Cardiac Arrest: Symptoms, Causes, and Diagnosis

Cardiac Arrest is an extremely serious heart condition where the heart abruptly stops functioning (pumping blood around the body). The heartbeat is controlled by electrical impulses.  Sometimes the heartbeat becomes irregular due to a change in electrical impulse pattern. This condition is called arrhythmia and causes the heart to beat either too fast or slow. And, in Cardiac Arrest, the rhythm of the heart stops suddenly. This results in loss of heart function, consciousness, and breathing. 

Some Facts about Cardiac Arrest:

  • Cardiac refers to the heart and arrest means to stop; in Cardiac Arrest, the heart stops beating.
  • Cardiac Arrest is also termed as Cardiac Death.
  • Most people think that Cardiac Arrest and Heart Attack are the same thing because in both conditions the heart stops circulating the blood to the body. However, Cardiac Arrest is different from a heart attack. Cardiac Arrest occurs due to the electrical disturbance in the heart, but the Heart attack occurs when plaque blocks the flow of blood. 
  • Though heart attack and Cardiac Arrest are different from each other, sometimes heart attacks can trigger electrical disturbance leading to Cardiac Arrest. 
  • According to the report of the Center for Disease Control and Prevention, every year more than half a million people in the United States experience Cardiac Arrest.
  • The condition may cause disability or death, but immediate treatments and professional help can save a life.
  • In an emergency, using chest compression or cardiopulmonary resuscitation (CPR) can improve the chances of survival. 

Causes of Cardiac Arrest


There are a number of factors that can cause Cardiac Arrest. However, the most common causes are:

Ventricular Fibrillation

The heart has four chambers and the lower two chambers are known as ventricles. Ventricular Fibrillation occurs when the ventricles shiver uncontrollably causing the disturbance in electrical impulses. The ventricles start pumping inefficiently and this results in lowering the flow rate of pumped blood. Sometimes, blood circulation stops completely and causes Cardiac Arrest.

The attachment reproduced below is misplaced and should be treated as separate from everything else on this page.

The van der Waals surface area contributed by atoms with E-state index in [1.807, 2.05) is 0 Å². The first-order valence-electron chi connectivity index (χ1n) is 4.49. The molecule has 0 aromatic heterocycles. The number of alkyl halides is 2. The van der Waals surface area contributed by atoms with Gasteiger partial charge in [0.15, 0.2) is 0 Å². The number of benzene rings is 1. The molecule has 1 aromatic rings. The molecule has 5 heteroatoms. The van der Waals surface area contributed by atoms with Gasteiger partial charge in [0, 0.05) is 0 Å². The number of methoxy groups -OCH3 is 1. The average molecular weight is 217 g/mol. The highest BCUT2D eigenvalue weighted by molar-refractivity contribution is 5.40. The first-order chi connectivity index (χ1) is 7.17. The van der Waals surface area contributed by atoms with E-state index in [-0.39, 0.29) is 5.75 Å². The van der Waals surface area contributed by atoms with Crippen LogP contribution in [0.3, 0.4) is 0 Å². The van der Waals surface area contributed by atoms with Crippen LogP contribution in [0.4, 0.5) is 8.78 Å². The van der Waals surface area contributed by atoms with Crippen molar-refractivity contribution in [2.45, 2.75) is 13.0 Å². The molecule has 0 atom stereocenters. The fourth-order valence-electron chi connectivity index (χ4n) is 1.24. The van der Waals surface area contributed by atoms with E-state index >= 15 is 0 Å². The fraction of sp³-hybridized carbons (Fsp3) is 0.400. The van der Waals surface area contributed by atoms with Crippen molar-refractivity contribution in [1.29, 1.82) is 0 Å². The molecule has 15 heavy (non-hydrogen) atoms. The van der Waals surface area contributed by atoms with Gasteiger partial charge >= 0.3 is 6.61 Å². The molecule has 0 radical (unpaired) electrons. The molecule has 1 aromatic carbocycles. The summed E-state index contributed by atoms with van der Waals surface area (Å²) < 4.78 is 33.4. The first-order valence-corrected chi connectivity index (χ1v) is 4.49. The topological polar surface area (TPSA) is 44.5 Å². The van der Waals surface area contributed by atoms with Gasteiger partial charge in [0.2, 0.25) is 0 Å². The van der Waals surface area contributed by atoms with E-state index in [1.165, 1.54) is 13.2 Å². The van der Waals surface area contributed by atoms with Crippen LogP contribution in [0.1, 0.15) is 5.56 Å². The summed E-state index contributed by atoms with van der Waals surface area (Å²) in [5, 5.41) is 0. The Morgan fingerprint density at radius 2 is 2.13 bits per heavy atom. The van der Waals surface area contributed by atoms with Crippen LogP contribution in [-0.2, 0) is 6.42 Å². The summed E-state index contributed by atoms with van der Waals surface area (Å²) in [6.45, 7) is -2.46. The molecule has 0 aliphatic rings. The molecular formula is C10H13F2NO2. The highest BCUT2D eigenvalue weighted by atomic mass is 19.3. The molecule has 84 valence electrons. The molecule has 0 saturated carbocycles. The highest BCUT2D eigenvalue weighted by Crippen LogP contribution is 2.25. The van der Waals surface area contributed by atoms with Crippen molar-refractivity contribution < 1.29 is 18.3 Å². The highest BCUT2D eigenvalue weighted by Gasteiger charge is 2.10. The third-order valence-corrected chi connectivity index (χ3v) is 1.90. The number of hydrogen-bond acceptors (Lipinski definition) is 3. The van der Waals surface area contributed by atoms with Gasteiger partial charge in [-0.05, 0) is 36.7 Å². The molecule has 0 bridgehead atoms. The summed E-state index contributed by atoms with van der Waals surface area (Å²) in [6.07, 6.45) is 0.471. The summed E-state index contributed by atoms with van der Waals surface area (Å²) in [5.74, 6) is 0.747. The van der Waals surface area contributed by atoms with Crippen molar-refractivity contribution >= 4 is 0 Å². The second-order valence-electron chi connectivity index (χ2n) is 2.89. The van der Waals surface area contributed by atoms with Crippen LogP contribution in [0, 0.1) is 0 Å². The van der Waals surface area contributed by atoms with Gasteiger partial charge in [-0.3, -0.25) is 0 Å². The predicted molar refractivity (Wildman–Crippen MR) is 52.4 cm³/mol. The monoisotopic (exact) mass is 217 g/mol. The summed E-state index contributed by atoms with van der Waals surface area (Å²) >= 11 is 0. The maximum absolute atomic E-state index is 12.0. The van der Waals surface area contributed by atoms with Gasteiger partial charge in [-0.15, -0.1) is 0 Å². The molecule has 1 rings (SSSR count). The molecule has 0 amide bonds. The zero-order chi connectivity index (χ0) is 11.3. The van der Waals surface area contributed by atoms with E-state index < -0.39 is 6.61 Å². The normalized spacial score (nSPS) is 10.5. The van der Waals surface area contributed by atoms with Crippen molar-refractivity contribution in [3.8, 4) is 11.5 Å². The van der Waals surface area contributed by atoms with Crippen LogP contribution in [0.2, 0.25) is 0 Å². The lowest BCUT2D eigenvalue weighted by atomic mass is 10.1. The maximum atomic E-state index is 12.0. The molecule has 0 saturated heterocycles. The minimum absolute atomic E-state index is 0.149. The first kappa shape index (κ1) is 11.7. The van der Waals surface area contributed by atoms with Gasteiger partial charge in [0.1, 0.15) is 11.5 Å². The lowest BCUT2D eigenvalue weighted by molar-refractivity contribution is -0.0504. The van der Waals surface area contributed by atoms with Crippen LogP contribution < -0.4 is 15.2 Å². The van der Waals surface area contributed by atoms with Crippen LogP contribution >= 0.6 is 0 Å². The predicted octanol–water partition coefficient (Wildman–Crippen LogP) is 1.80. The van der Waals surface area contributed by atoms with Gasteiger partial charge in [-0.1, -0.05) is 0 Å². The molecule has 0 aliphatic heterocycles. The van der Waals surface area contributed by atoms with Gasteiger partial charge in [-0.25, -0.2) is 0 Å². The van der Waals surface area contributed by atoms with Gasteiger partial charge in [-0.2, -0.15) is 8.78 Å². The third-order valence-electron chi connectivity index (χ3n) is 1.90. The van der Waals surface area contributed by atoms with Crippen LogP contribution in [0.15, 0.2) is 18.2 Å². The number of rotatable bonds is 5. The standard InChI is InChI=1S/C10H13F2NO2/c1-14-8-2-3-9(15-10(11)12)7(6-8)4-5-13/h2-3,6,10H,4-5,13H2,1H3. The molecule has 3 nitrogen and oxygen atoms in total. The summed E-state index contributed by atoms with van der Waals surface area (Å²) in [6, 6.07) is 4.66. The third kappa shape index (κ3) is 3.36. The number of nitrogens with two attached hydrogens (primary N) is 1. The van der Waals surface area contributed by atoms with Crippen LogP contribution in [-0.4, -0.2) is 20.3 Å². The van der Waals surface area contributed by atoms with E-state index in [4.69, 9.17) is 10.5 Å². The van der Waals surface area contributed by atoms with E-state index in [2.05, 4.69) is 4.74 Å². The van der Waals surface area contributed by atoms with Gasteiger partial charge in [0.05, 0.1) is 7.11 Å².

Atrial Fibrillation

Another common cause of Cardiac Arrest is Atrial Fibrillation. In this condition, the sinoatrial (SA) node located in upper chambers (atria, or atrium) of the heart is not able to send electrical impulses appropriately. This condition disturbs the normal functioning of ventricles i.e., to pump the blood out to the body. The whole disturbance affects the electrical impulses and can stop the heartbeat abruptly. 

Other causes include:

  • Scarring of Heart Tissue: The heart scarring due to heart attack or other reasons. The scarring heart is prone to develop ventricular arrhythmias. This condition can cause sudden Cardiac Arrest.
  • Cardiomyopathy: In this condition, the heart muscles get thickened or damaged due to heart valve disease or high blood. This condition can also trigger Cardiac Arrest.  
  • Electrical Abnormalities: Long QT syndrome, Wolf-Parkinson-White syndrome, and other such electrical abnormalities can also cause Cardiac Arrest.
  • Blood Vessel Abnormalities: Some blood vessel abnormalities, particularly in the aorta and coronary arteries, can also cause Cardiac death. 

Apart from these causes, there are some risk factors associated with Cardiac Arrest. These include:

  • Coronary Heart Disease: The coronary arteries help blood flow from the body to the heart. When these arteries get blocked due to some reasons, the heart doesn’t get blood. This can cause the heart to stop functioning and lead to Cardiac Arrest. 
  • Heart Attack: People having a heart attack are also at risk of Cardiac Arrest.
  • Large Heart: People having abnormally large hearts are more prone to experience Cardiac Arrest because the large heart doesn’t beat properly. 
  • Irregular Heart Valves: Any valve disease makes the heart weak, narrow, or leaky. This hinders the normal flow of blood resulting in weakened or enlarged chambers. This condition further increases the chances of Cardiac Arrest.